Although the Emancipation Proclamation and the 13th Amendment ended slavery, at the end of the Civil War people still had a lot of questions about what would happen to those who only recently gained their freedom. Along with the 13th and 15th Amendments – collectively known as the “Reconstruction Amendments” – the 14th Amendment widely expanded the rights of former slaves in the United States.
The authors of the amendment took care to ensure that those civil rights would remain protected, forbidding states from denying anyone “life, liberty or property, without due process of law” or the “equal protection of the laws.”
Commonly referenced by that second phrase, the 14th Amendment has played a key role in many important Supreme Court cases that have shaped the past two centuries.
Brown v. Board of Education (1954), for example, struck down the “separate but equal” doctrine – which structured the Jim Crow south – because it violated the “equal protection” clause of the 14th Amendment. Based on cases against segregated schools in Kansas, South Carolina, Virginia and Delaware, Brown challenged the widely enforced Jim Crow laws that, here, limited black children’s access to the same quality education that their white peers experienced. The court ruled that, even if the schools had access to the same tangible factors (like pencils, science lab equipment, or teachers), the act of separation itself was an act of discrimination that violated the 14th Amendment.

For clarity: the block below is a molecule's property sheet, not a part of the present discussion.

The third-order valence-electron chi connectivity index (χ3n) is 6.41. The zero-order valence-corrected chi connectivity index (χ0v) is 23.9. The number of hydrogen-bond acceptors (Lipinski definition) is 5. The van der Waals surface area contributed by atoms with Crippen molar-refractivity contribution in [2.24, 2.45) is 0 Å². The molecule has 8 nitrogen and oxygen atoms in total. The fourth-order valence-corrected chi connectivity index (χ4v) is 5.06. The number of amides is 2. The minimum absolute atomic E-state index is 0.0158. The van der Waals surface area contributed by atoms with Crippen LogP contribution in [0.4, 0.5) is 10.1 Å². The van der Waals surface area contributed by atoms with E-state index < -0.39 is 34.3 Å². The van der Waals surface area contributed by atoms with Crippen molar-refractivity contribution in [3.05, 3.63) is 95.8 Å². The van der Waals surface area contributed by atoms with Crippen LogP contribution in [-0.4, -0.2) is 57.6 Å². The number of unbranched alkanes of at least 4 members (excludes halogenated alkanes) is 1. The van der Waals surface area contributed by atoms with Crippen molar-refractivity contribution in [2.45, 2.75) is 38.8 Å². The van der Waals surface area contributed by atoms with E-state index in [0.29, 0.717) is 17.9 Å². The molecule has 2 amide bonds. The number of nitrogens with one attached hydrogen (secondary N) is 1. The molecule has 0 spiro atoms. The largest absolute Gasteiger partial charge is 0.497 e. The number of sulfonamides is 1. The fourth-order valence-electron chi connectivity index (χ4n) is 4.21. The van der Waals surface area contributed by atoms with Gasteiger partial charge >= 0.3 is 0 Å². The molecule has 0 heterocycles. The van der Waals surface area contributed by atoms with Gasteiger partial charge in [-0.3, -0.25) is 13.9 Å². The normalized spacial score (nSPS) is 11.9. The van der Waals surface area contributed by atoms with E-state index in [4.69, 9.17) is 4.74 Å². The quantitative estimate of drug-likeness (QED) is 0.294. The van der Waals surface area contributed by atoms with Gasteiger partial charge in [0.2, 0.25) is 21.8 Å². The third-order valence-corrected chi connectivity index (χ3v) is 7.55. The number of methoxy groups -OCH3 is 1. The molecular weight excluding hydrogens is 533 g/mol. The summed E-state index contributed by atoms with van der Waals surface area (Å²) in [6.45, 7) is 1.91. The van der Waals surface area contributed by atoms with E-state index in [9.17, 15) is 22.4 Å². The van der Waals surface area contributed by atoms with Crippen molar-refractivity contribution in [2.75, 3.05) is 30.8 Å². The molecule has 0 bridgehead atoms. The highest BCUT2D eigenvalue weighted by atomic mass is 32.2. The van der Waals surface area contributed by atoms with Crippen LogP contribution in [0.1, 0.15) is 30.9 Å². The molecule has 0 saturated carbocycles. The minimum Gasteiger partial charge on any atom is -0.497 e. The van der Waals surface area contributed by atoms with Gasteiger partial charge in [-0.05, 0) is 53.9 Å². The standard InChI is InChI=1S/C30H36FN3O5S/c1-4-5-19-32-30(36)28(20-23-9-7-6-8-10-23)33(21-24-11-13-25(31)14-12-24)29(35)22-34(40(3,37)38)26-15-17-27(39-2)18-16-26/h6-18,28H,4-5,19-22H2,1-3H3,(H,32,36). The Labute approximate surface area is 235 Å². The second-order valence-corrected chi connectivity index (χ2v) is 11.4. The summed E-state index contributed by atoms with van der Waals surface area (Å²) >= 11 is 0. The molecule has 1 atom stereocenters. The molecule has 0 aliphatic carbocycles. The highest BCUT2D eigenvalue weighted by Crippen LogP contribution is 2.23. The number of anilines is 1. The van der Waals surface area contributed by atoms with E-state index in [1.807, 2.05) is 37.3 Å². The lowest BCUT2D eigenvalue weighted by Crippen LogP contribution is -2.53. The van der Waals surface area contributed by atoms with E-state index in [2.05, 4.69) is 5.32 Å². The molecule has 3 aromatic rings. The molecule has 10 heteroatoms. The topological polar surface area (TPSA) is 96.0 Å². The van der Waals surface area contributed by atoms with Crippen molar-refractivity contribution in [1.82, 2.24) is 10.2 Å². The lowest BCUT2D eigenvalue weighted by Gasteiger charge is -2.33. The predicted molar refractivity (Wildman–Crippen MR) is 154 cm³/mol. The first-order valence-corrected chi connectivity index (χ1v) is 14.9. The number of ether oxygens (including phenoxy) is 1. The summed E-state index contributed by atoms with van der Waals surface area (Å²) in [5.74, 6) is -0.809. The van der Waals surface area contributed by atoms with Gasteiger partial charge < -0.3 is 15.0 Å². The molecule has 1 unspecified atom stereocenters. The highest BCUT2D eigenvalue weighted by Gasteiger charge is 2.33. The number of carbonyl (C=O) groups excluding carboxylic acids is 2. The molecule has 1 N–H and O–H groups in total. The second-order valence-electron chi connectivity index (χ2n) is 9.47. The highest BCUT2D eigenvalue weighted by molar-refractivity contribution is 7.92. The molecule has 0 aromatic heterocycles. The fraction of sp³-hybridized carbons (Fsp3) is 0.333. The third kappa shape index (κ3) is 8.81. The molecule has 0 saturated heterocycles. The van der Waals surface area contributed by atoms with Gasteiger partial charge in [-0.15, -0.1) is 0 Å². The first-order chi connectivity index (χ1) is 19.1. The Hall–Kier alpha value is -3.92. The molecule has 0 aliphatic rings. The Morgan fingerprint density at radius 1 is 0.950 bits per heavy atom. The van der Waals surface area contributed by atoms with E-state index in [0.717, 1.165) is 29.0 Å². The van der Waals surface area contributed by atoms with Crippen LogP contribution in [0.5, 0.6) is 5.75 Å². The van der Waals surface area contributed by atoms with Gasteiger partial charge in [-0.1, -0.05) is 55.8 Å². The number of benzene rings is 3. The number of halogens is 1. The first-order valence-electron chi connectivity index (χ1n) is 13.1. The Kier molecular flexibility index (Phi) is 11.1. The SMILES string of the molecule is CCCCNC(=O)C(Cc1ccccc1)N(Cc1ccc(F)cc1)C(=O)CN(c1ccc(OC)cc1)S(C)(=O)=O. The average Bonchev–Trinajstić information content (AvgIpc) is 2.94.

The amendment was a milestone in the history of abolition and civil rights in the United States and has continued to protect people from discrimination throughout the decades. Because of the 14th Amendment, our Constitution upholds the idea that “all” – not just white males – “are created equal”. Learn more about the 14th amendment in From Slavery to Freedom, located on the third floor.